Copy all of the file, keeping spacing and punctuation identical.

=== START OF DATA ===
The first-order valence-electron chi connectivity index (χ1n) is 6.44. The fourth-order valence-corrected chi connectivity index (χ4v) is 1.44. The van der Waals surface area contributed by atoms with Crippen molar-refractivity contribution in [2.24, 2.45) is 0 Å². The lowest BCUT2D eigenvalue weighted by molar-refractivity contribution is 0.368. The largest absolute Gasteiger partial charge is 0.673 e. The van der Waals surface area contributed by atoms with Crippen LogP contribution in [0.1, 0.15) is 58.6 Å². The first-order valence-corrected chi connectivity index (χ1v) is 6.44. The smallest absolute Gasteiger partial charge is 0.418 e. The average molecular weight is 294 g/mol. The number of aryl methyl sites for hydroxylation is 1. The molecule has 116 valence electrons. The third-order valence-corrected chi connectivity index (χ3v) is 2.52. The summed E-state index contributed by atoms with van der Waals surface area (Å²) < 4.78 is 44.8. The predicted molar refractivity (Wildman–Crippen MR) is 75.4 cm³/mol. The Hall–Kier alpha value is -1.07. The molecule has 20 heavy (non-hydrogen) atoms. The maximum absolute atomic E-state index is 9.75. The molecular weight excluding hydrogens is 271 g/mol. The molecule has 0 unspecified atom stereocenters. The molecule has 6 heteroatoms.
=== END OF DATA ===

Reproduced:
The first-order valence-electron chi connectivity index (χ1n) is 6.44. The fourth-order valence-corrected chi connectivity index (χ4v) is 1.44. The van der Waals surface area contributed by atoms with Crippen molar-refractivity contribution in [2.24, 2.45) is 0 Å². The lowest BCUT2D eigenvalue weighted by molar-refractivity contribution is 0.368. The largest absolute Gasteiger partial charge is 0.673 e. The van der Waals surface area contributed by atoms with Crippen LogP contribution in [0.1, 0.15) is 58.6 Å². The first-order valence-corrected chi connectivity index (χ1v) is 6.44. The smallest absolute Gasteiger partial charge is 0.418 e. The average molecular weight is 294 g/mol. The number of aryl methyl sites for hydroxylation is 1. The molecule has 116 valence electrons. The third-order valence-corrected chi connectivity index (χ3v) is 2.52. The summed E-state index contributed by atoms with van der Waals surface area (Å²) < 4.78 is 44.8. The predicted molar refractivity (Wildman–Crippen MR) is 75.4 cm³/mol. The Hall–Kier alpha value is -1.07. The molecule has 20 heavy (non-hydrogen) atoms. The maximum absolute atomic E-state index is 9.75. The molecular weight excluding hydrogens is 271 g/mol. The molecule has 0 unspecified atom stereocenters. The molecule has 6 heteroatoms.